Browsing named entities in The Daily Dispatch: September 12, 1863., [Electronic resource]. You can also browse the collection for Loudoun (Virginia, United States) or search for Loudoun (Virginia, United States) in all documents.

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A Washington telegram, dated the 7th inst., says: Official information is received here from Gen. Burnside up to the 4th or 5th inst., stating that part of his cavalry forces had arrived at Knoxville, while others were at Morristown and Loudoun, on the line of the East Tennessee and Virginia railroad, which towns are northeast and southwest respectively from Knoxville. It is represented that when Gen. Burnside arrived before Kingston the enemy fell back and retreated. At this point a cavalry force, sent out from Gen. Rosecrans's army at Chattanooga, eighty miles to the south, joined Gen. Burnside's forces. The latter pushed on his column to Loudoun, where a sharp fight took place, but the enemy was completely routed, with considerable loss. Our casualties in all the skirmished were trifling. Gen. Burnside met with slight resistance before occupying Knoxville. Miscellaneous. Newbern (N. C.) advices to September 6th state that Hon. David Heaton, a representa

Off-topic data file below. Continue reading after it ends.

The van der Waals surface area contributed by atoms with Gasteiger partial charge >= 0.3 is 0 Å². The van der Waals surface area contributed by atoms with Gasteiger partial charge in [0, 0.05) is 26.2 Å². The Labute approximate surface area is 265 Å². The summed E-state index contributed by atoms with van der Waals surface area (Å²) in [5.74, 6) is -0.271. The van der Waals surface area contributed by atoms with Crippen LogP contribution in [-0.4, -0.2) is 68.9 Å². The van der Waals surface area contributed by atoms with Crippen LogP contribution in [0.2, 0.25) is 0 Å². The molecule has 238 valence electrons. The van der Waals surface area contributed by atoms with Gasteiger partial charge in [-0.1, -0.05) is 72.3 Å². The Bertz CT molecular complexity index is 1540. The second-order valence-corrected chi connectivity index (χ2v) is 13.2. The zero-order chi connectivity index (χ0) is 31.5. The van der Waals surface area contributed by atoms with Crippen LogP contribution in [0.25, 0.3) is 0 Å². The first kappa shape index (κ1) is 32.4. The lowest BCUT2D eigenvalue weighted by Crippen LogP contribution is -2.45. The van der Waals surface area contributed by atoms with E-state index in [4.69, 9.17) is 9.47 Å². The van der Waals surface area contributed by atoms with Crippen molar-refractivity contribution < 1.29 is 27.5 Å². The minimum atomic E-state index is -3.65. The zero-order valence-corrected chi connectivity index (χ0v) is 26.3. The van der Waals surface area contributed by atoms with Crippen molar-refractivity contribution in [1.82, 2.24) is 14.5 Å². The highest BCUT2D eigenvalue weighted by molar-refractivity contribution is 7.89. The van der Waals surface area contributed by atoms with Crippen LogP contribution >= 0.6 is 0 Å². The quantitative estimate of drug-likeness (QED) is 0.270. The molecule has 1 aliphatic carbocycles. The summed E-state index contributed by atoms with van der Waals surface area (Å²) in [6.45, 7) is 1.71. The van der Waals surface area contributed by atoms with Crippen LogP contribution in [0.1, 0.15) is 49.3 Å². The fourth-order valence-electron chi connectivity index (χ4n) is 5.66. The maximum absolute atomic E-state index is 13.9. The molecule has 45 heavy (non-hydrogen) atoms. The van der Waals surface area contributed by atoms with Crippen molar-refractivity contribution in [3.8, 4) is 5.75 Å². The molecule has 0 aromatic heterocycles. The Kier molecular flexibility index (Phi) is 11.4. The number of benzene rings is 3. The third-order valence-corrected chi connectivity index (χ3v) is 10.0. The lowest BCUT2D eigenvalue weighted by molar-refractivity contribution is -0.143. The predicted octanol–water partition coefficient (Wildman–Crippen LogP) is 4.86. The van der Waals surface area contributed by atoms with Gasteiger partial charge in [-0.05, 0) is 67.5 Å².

o Jonesboro' two days after they captured Knoxville, whereas without the trains they could not have made preparations to move there under two or three weeks by the ordinary roads, and they would no doubt have been assailed on their march by the loyal Southern men and some of their wagon trains out off. They now have command of the East Tennessee and Virginia railroad from Jonesboro' to Knoxville, a distance of a hundred miles, and of the East Tennessee and Georgia railroad from Knoxville to Loudoun, a distance of thirty miles, and have three trains to give them facilities for moving troops and supplies. Mr. Branner, the President of the East Tennesse and Virginia Railroad, has been much, censured for suffering three of his trains to be captured by the enemy, and some even suspect him or his conductors or engineers of disloyalty. We hope such is not the fact; but some one has been guilty of such gross blundering as to amount almost to a crime. We understand that a squad of